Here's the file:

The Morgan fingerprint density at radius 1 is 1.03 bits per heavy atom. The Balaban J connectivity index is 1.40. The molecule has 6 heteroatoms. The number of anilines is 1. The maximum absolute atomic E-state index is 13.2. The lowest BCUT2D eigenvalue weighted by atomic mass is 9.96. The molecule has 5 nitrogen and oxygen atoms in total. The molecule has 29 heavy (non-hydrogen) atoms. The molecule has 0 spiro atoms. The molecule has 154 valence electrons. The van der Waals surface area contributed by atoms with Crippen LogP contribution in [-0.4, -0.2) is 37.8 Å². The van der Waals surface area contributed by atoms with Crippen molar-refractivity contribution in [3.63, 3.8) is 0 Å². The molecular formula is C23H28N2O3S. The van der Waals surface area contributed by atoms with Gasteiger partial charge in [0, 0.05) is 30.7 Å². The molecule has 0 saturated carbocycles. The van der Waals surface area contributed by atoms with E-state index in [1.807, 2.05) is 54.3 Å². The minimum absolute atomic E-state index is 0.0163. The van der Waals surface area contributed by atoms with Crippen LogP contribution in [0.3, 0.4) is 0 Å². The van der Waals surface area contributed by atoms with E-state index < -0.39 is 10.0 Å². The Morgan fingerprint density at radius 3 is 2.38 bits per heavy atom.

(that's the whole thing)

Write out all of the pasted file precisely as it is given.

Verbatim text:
The Morgan fingerprint density at radius 1 is 1.03 bits per heavy atom. The Balaban J connectivity index is 1.40. The molecule has 6 heteroatoms. The number of anilines is 1. The maximum absolute atomic E-state index is 13.2. The lowest BCUT2D eigenvalue weighted by atomic mass is 9.96. The molecule has 5 nitrogen and oxygen atoms in total. The molecule has 29 heavy (non-hydrogen) atoms. The molecule has 0 spiro atoms. The molecule has 154 valence electrons. The van der Waals surface area contributed by atoms with Crippen LogP contribution in [-0.4, -0.2) is 37.8 Å². The van der Waals surface area contributed by atoms with Crippen molar-refractivity contribution in [3.63, 3.8) is 0 Å². The molecular formula is C23H28N2O3S. The van der Waals surface area contributed by atoms with Gasteiger partial charge in [0, 0.05) is 30.7 Å². The molecule has 0 saturated carbocycles. The van der Waals surface area contributed by atoms with E-state index in [1.807, 2.05) is 54.3 Å². The minimum absolute atomic E-state index is 0.0163. The van der Waals surface area contributed by atoms with Crippen LogP contribution in [0.3, 0.4) is 0 Å². The van der Waals surface area contributed by atoms with E-state index < -0.39 is 10.0 Å². The Morgan fingerprint density at radius 3 is 2.38 bits per heavy atom.